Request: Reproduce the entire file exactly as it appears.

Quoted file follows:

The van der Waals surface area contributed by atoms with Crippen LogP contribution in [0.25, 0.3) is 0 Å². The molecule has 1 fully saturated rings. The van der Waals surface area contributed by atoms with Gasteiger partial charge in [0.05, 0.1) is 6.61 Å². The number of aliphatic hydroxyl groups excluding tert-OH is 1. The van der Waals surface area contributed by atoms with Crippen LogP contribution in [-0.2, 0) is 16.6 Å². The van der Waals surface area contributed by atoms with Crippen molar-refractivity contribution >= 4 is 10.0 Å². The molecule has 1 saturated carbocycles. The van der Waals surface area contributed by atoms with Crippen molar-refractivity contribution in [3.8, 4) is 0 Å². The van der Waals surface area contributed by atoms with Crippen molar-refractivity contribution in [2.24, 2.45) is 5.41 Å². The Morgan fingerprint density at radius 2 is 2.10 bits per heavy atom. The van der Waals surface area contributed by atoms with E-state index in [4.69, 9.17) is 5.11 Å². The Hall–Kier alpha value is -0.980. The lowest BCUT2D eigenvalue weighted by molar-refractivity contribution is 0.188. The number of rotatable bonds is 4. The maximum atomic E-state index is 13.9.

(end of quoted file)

The van der Waals surface area contributed by atoms with Crippen LogP contribution in [0.25, 0.3) is 0 Å². The molecule has 1 fully saturated rings. The van der Waals surface area contributed by atoms with Gasteiger partial charge in [0.05, 0.1) is 6.61 Å². The number of aliphatic hydroxyl groups excluding tert-OH is 1. The van der Waals surface area contributed by atoms with Crippen LogP contribution in [-0.2, 0) is 16.6 Å². The van der Waals surface area contributed by atoms with Crippen molar-refractivity contribution >= 4 is 10.0 Å². The molecule has 1 saturated carbocycles. The van der Waals surface area contributed by atoms with Crippen molar-refractivity contribution in [3.8, 4) is 0 Å². The van der Waals surface area contributed by atoms with Crippen molar-refractivity contribution in [2.24, 2.45) is 5.41 Å². The Morgan fingerprint density at radius 2 is 2.10 bits per heavy atom. The van der Waals surface area contributed by atoms with E-state index in [4.69, 9.17) is 5.11 Å². The Hall–Kier alpha value is -0.980. The lowest BCUT2D eigenvalue weighted by molar-refractivity contribution is 0.188. The number of rotatable bonds is 4. The maximum atomic E-state index is 13.9.